Jovian let him look a moment, knowing that he would not be recognized by this man as the Shadow had only been a boy when my parents had been killed. Then he pulled a box from the bed and brought it over to the small table, sitting in the other chair. I sat on the bed, replacing the box’s seat to watch quietly. I, too, was like a Shadow - watching and waiting in the background, but as deadly as the movement of a dragon-glass blade.
Jovian went right down to business. “My niece and I are traders. We collect ancient artifacts of both the elemental and magical variety.”
The Shadow instantly believed he understood. “You wish for me to collect something for you.”
“No.” Said Jovian whom was not my uncle, nor a trader. “It is usually Mir who collects the artifacts,” he motioned to me, “but it’s too dangerous for her alone this time. I want to hire you to protect her during the times where she is unable to protect herself.”
The Shadow narrowed his eyes. “I don’t babysit little girls.”
I straightened, instantly bristling. “I’m nearly as old as you.”
He looked me over again, then returned his gaze to Jovian. “I don’t babysit.” He repeated.
I clenched my fists but said nothing, leaving this to Jovian as we had previously discussed.
Jovian opened the lid of the box with ancient hands and pulled out a piece of parchment with a rough drawing on it. “This is called a Nägo Parğm. See the symbols on the box? That’s ancient Elven, bringing this box to the century of 112 and was used to hold treasures in hiding during the War of Giants. It was apparently lost in the dark lands and people have been searching for centuries for it, but we’ve recently acquired a journal of a male elf that mentions hiding the box, among other things, away from the rest of the treasures.”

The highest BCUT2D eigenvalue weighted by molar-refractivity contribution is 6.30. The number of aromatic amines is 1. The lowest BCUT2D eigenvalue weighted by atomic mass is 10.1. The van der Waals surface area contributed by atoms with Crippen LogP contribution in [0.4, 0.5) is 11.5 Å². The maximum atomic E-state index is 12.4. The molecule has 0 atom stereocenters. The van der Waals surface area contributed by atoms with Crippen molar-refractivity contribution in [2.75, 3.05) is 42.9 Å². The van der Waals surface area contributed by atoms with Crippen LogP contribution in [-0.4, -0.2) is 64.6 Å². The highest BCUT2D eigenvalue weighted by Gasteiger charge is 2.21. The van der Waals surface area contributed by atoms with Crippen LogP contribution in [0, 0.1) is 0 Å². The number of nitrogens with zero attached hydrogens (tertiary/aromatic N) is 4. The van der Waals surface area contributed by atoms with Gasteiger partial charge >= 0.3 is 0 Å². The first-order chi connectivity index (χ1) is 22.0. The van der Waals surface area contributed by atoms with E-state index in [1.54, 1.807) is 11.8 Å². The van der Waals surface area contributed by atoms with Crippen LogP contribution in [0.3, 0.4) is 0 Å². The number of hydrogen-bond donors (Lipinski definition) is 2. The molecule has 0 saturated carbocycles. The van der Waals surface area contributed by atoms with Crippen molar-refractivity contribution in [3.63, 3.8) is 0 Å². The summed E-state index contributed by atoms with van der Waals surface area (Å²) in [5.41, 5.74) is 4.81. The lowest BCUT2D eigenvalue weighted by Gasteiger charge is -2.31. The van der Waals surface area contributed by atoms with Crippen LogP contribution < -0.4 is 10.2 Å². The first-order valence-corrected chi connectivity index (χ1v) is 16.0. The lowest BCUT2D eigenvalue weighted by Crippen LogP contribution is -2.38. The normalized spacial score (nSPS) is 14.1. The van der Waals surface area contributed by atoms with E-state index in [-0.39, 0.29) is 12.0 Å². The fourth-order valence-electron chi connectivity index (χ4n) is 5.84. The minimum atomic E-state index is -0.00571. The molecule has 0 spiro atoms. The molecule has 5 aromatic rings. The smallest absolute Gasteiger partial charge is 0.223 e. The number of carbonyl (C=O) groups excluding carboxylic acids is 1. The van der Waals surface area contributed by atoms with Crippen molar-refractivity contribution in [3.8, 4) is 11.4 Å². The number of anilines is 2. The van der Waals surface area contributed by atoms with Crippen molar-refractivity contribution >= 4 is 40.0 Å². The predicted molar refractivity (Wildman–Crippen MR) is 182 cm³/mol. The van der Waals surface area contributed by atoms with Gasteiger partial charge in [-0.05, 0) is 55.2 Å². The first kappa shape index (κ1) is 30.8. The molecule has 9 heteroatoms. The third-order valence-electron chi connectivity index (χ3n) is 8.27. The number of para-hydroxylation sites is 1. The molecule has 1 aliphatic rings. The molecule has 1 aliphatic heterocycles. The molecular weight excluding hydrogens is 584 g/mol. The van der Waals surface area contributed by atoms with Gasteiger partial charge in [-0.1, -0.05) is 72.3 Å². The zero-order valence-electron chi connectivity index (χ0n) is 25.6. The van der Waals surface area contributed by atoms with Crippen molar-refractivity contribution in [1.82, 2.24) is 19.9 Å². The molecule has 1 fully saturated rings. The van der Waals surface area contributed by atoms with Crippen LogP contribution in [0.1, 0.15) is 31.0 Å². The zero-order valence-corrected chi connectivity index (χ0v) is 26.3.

The Shadow took the parchment and studied the drawing as he spoke. “Where did this journal claim to hide it?”
“In the caves beneath the Black Mountains.”
At that he looked up, his eyebrow high. “You expect two people to enter the Black Mountains and survive? Or does your niece irritate you so thoroughly you wish her to commit suicide?”
I stood, throwing up my hands. “What could I have possibly done in such a short amount of time to–”
"Mir.” That warning tone again. I glared at Jovian, then sighed and closed my eyes.
I am Meira Greyov. Nahdiera is my kingdom. But not if I get myself killed because I threatened a Shadow.
I slowly sat back down with forced calmness.
Jovian continued. “Mir has memorized a map of the tunnels and knows about where the Nägo Parğm resides. She also knows how to pass through several of the hidden gates. With her as a guide, the passage through should be cut into a matter of days rather than months.”
“An hour inside the Black Mountains is a death sentence. There are werms, mutts, arachiti, goblins–”
“We are both well-educated on what resides inside the mountains, among other things, Arion Conius.”
Stating the name of the Shadow surprised him, as well as myself – not many remembered the names of those marked as Shadows. Even less dared say their names aloud without permission.
Jovian let the Shadow sit a moment before he spoke again.
“We have learned and prepared all we can, but my niece needs protection on her journey, and I am far too old to accompany her. You are the best of the Shadows, so you will have her back.”
Those eyes narrowed. “If you know so much, you must know my price is higher than most but the king can afford when my own life is at risk, never mind when I have to drag along another.”
Jovian put his hand in the box and tossed it to the Shadow. It was a purse, a large one, filled, I knew, with more dragon crystals. “For your travels.” He said.
Then in a dramatic display, he turned the wooden box over completely, making the thousand or so crystals fall out in a loud sprinkling, scattering across the small table and landing on the floor in a black rain of riches. “And this is yours on your return, so long as my niece is alive, and she carries the Nägo Parğm as well as her choice of contents from the treasure trove inside of it.”
As the Shadows eyes glinted in the greed of man, Jovian continued. “If you return without both those things, you will find I’ve misplaced this box of mine and you will never find it. Understand?”
The Shadow by the name of Arion Conius looked up from the glittering display and smiled the smile of a man who had all his dreams at the tips of his fingers and was watching it creep ever closer with each passing second. His voice was thick with greed.
“When do we leave?”